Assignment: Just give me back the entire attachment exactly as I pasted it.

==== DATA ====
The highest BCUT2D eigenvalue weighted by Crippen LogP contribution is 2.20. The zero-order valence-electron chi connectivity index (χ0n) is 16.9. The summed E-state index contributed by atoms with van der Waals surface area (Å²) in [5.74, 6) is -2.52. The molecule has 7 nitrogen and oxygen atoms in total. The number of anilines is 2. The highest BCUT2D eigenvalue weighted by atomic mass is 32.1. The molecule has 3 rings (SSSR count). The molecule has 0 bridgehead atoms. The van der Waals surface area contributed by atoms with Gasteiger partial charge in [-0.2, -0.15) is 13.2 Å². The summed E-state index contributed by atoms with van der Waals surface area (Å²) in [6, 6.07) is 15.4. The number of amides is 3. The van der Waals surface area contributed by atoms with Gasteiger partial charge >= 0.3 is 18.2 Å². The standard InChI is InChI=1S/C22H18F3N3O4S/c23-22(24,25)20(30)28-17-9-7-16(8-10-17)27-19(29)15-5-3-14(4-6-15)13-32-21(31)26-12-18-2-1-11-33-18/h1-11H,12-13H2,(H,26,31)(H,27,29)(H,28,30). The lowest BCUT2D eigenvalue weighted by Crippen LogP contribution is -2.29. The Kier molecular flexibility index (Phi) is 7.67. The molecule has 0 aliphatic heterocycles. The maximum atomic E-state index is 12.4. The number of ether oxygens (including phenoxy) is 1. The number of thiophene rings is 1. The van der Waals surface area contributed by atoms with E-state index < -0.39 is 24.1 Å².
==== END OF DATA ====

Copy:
The highest BCUT2D eigenvalue weighted by Crippen LogP contribution is 2.20. The zero-order valence-electron chi connectivity index (χ0n) is 16.9. The summed E-state index contributed by atoms with van der Waals surface area (Å²) in [5.74, 6) is -2.52. The molecule has 7 nitrogen and oxygen atoms in total. The number of anilines is 2. The highest BCUT2D eigenvalue weighted by atomic mass is 32.1. The molecule has 3 rings (SSSR count). The molecule has 0 bridgehead atoms. The van der Waals surface area contributed by atoms with Gasteiger partial charge in [-0.2, -0.15) is 13.2 Å². The summed E-state index contributed by atoms with van der Waals surface area (Å²) in [6, 6.07) is 15.4. The number of amides is 3. The van der Waals surface area contributed by atoms with Gasteiger partial charge >= 0.3 is 18.2 Å². The standard InChI is InChI=1S/C22H18F3N3O4S/c23-22(24,25)20(30)28-17-9-7-16(8-10-17)27-19(29)15-5-3-14(4-6-15)13-32-21(31)26-12-18-2-1-11-33-18/h1-11H,12-13H2,(H,26,31)(H,27,29)(H,28,30). The lowest BCUT2D eigenvalue weighted by Crippen LogP contribution is -2.29. The Kier molecular flexibility index (Phi) is 7.67. The molecule has 0 aliphatic heterocycles. The maximum atomic E-state index is 12.4. The number of ether oxygens (including phenoxy) is 1. The number of thiophene rings is 1. The van der Waals surface area contributed by atoms with E-state index < -0.39 is 24.1 Å².